Mongolia plans to add value

By John Miller, Editor

Mongolia plans to value-add

After many years of existing in the giant shadows cast by neighbouring Russia and China Mongolia is now starting to cast its own shadow thanks largely to its untapped mineral wealth.

Being sandwiched between China and Russia, it is ideally positioned to sell and distribute its resources to the emerging economic powerhouses, which are both thirsty for what Mongolia has to offer.

At present mining accounts for about 65% of Mongolia's GDP and this figure looks set to increase markedly, up to as much as 95%, as new projects come on line and exploration intensifies.

This forecast has led to the government examining ways of reducing the country's reliance on mining, with industrialization and value-adding among the possible solutions aimed at bringing the figure back to around 60%.

One of the proposals in the pipeline is the establishment of a $10 billion desert industrial complex that will meet rising Asian demand for coal and copper from some of the world's largest untapped mineral resources.

A copper smelter, oil refinery, power plants and chemical coking facilities are planned at Sainshand in the Gobi desert to carry out value-added processing for the Tavan Tolgoi coking coal deposit and Oyu Tolgoi copper mine. The project would also see 1000km of railway lines constructed through South Gobi and eastern Mongolia, one of which would connect Tavan Tolgoi to Russia with the other four to run into China

Tavan Tolgoi holds about 6 billion tonnes of coal in the desert of southern Mongolia, making it one of the world's largest unexploited coal reserves. Rio Tinto and Ivanhoe Mines are developing Oyu Tolgoi, which is one of the world's largest copper resources.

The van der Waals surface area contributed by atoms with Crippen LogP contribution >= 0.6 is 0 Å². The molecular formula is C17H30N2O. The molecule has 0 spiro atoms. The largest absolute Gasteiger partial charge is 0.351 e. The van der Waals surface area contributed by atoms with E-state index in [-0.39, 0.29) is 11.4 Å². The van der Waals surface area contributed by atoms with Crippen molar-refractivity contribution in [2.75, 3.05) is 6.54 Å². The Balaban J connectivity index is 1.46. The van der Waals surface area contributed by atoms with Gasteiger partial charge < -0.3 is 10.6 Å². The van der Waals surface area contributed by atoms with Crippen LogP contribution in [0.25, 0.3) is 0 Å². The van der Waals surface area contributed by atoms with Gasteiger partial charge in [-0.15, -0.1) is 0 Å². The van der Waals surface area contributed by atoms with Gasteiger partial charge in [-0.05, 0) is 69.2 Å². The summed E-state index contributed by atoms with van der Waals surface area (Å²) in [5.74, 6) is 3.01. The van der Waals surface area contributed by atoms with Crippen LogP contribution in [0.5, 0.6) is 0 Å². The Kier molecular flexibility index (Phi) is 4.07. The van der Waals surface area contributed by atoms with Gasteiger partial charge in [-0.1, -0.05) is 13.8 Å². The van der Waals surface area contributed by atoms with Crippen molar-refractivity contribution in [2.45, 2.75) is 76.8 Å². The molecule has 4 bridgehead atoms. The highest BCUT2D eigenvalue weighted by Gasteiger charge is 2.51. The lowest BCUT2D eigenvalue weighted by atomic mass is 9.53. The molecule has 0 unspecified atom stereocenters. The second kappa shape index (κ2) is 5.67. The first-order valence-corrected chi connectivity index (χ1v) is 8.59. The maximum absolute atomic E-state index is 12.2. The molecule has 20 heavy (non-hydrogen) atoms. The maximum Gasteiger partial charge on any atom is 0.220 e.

The Mongolian government plans to fund 60% to 70% of the project through debt financing and is seeking local equity sponsors, including private equity, pension funds and institutional investors for the remaining 30% to 40%.

About 40% of the funds would finance the infrastructure part of the plan and the rest would be used for industrial facilities. If private funds are not sourced, the ambitious project is unlikely to proceed.

Mongolia is seeking bids from engineering and construction companies to do 'master planning' for the industrial complex and railroads as the project's management consultants.

If the project's master plan, expected to be completed by April 2011, proves to be economically viable, the government wants to start construction in the second half of next year. Building will take two to three years, with production estimated to begin in 2014, starting to generate economic benefits from 2017.

Apart from saving the Mongolian economy from the risk of being overly dependent on mining and subject to fluctuations in commodity prices, the industrialization also will create about 78,000 jobs between 2010 and 2021.

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